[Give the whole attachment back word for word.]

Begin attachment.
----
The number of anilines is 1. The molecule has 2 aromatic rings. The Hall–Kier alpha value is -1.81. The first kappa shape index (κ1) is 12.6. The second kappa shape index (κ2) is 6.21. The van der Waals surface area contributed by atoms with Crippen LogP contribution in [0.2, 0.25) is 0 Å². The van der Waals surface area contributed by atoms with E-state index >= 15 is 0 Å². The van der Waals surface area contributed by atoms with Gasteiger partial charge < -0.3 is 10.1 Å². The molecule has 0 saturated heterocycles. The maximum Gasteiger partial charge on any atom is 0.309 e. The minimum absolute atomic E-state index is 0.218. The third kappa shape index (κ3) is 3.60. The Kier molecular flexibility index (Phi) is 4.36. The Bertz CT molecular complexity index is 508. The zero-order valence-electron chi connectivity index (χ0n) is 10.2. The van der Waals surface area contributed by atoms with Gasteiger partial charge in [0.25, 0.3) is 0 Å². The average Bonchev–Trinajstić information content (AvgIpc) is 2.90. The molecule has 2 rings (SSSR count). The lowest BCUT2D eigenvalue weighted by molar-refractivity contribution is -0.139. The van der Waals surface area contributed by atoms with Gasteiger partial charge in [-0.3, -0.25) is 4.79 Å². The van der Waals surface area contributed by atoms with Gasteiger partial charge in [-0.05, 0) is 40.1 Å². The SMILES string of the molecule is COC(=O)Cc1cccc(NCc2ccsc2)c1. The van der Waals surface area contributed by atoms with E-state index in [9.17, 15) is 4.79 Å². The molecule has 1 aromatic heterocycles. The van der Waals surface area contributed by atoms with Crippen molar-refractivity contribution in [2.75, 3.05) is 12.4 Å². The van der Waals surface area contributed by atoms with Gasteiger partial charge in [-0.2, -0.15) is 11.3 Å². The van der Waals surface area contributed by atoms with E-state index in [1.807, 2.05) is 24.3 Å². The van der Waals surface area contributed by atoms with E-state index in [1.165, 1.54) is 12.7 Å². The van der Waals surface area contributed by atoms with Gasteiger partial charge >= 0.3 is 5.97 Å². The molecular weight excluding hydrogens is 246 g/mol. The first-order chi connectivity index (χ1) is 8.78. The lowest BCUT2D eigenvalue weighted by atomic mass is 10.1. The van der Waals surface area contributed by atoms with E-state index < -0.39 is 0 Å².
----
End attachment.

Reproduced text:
The number of anilines is 1. The molecule has 2 aromatic rings. The Hall–Kier alpha value is -1.81. The first kappa shape index (κ1) is 12.6. The second kappa shape index (κ2) is 6.21. The van der Waals surface area contributed by atoms with Crippen LogP contribution in [0.2, 0.25) is 0 Å². The van der Waals surface area contributed by atoms with E-state index >= 15 is 0 Å². The van der Waals surface area contributed by atoms with Gasteiger partial charge < -0.3 is 10.1 Å². The molecule has 0 saturated heterocycles. The maximum Gasteiger partial charge on any atom is 0.309 e. The minimum absolute atomic E-state index is 0.218. The third kappa shape index (κ3) is 3.60. The Kier molecular flexibility index (Phi) is 4.36. The Bertz CT molecular complexity index is 508. The zero-order valence-electron chi connectivity index (χ0n) is 10.2. The van der Waals surface area contributed by atoms with Gasteiger partial charge in [0.25, 0.3) is 0 Å². The average Bonchev–Trinajstić information content (AvgIpc) is 2.90. The molecule has 2 rings (SSSR count). The lowest BCUT2D eigenvalue weighted by molar-refractivity contribution is -0.139. The van der Waals surface area contributed by atoms with Gasteiger partial charge in [-0.3, -0.25) is 4.79 Å². The van der Waals surface area contributed by atoms with Gasteiger partial charge in [-0.05, 0) is 40.1 Å². The SMILES string of the molecule is COC(=O)Cc1cccc(NCc2ccsc2)c1. The van der Waals surface area contributed by atoms with E-state index in [9.17, 15) is 4.79 Å². The molecule has 1 aromatic heterocycles. The van der Waals surface area contributed by atoms with Crippen molar-refractivity contribution in [2.75, 3.05) is 12.4 Å². The van der Waals surface area contributed by atoms with Gasteiger partial charge in [-0.2, -0.15) is 11.3 Å². The van der Waals surface area contributed by atoms with E-state index in [1.807, 2.05) is 24.3 Å². The van der Waals surface area contributed by atoms with E-state index in [1.165, 1.54) is 12.7 Å². The van der Waals surface area contributed by atoms with Gasteiger partial charge >= 0.3 is 5.97 Å². The molecular weight excluding hydrogens is 246 g/mol. The first-order chi connectivity index (χ1) is 8.78. The lowest BCUT2D eigenvalue weighted by atomic mass is 10.1. The van der Waals surface area contributed by atoms with E-state index < -0.39 is 0 Å².